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Exhibit File

An exhibit file (also called your “Social Security file”) is assembled by Social Security in the course of the Social Security application process. It should contain copies of all the documents relevant to your Social Security disability claim, including correspondence, medical reports, your application, and evidence gathered by disability examiners. The exhibit file holds copies of the forms that assess your residual functional capacity as well as reports submitted by third party medical consultants.

The applicant and the Social Security Administration are allowed to look at the exhibit file and permitted to add evidence to the file. The exhibit file allows the applicant to view the information considered by the SSA when making a ruling on the disability claim. It is important to submit any missing information to the exhibit file so that the Social Security Administration is able to consider all the aspects of your disability claim.

Before an administrative law judge hears your case, it is important that a qualified Social Security disability lawyer or other professional representative review your exhibit file. Your representative may find information that is erroneously included in your file, such as false earnings reported on your Social Security number. While a Social Security examiner or disability attorney may find important discrepancies in your file, it is imperative that you verify your file for accuracy and completeness, as you know the details of your disability the best.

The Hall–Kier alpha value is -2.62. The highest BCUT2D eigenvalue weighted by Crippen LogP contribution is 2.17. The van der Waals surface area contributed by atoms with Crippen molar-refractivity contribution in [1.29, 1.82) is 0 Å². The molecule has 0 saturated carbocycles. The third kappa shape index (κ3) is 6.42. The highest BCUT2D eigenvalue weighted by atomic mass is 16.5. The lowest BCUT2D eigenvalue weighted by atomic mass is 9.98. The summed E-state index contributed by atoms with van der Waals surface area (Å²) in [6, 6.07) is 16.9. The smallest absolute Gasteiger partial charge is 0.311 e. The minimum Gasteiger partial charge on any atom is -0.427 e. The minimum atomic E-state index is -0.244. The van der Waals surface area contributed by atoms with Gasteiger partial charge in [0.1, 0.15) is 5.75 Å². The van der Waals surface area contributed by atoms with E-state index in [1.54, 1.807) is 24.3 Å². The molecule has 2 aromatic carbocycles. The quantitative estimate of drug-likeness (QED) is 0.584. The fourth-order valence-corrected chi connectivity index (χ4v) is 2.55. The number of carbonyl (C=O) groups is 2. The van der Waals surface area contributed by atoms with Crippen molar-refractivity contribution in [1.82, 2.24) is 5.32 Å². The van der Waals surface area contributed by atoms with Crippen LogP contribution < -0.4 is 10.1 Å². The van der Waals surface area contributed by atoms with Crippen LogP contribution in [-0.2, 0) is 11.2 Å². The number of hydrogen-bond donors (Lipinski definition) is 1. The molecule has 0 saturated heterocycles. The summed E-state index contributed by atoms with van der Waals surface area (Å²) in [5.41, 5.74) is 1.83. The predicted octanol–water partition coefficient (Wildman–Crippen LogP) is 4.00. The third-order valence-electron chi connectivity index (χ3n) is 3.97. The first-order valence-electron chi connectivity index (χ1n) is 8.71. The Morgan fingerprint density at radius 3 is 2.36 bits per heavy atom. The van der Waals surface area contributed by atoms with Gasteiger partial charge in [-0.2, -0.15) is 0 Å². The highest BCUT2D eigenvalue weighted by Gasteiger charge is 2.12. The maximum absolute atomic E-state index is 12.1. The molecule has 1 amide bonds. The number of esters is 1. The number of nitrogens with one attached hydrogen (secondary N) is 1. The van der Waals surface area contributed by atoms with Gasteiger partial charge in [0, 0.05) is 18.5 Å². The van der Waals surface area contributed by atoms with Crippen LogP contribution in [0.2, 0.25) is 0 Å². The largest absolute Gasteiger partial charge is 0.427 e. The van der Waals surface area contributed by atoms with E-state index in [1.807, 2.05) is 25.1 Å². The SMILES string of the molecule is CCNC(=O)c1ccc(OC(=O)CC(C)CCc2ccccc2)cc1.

If your disability claim is denied request a copy of your exhibit file so that you can verify that the SSA has all the documents related to your disability case. You will have to find the number of the ODAR, which is processing your disability case and ask how you can get a copy of your file. The exhibit file is either a paper file or electronic file. If the file is on paper, the ODAR will schedule an appointment for you to look at your file and make a copy of its contents. Make sure to ask the office if they have a working copy machine and plenty of paper. You may have to bring your own paper. If the file is stored electronically, it will probably be sent to you on CD.

It is important to request your exhibit file as soon as possible so that you and your Social Security Disability attorney can review it to prepare for your hearing.